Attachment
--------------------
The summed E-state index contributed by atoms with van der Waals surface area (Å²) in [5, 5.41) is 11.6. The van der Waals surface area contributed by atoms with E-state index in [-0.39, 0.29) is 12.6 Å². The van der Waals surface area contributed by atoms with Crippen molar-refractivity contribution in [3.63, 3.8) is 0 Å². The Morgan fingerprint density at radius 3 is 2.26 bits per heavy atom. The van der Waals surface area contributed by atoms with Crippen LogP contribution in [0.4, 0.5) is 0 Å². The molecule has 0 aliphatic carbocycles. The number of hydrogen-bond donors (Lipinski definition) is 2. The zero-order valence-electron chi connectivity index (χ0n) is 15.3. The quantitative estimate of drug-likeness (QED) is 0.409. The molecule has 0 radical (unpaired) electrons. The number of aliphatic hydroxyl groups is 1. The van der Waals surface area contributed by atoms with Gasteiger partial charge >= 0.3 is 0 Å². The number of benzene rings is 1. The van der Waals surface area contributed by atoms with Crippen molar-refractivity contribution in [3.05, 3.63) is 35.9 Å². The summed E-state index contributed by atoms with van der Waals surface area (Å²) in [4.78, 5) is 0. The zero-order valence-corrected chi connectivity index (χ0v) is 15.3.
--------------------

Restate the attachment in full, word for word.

The summed E-state index contributed by atoms with van der Waals surface area (Å²) in [5, 5.41) is 11.6. The van der Waals surface area contributed by atoms with E-state index in [-0.39, 0.29) is 12.6 Å². The van der Waals surface area contributed by atoms with Crippen molar-refractivity contribution in [3.63, 3.8) is 0 Å². The Morgan fingerprint density at radius 3 is 2.26 bits per heavy atom. The van der Waals surface area contributed by atoms with Crippen LogP contribution in [0.4, 0.5) is 0 Å². The molecule has 0 aliphatic carbocycles. The number of hydrogen-bond donors (Lipinski definition) is 2. The zero-order valence-electron chi connectivity index (χ0n) is 15.3. The quantitative estimate of drug-likeness (QED) is 0.409. The molecule has 0 radical (unpaired) electrons. The number of aliphatic hydroxyl groups is 1. The van der Waals surface area contributed by atoms with Gasteiger partial charge >= 0.3 is 0 Å². The number of benzene rings is 1. The van der Waals surface area contributed by atoms with Crippen molar-refractivity contribution in [3.05, 3.63) is 35.9 Å². The summed E-state index contributed by atoms with van der Waals surface area (Å²) in [4.78, 5) is 0. The zero-order valence-corrected chi connectivity index (χ0v) is 15.3.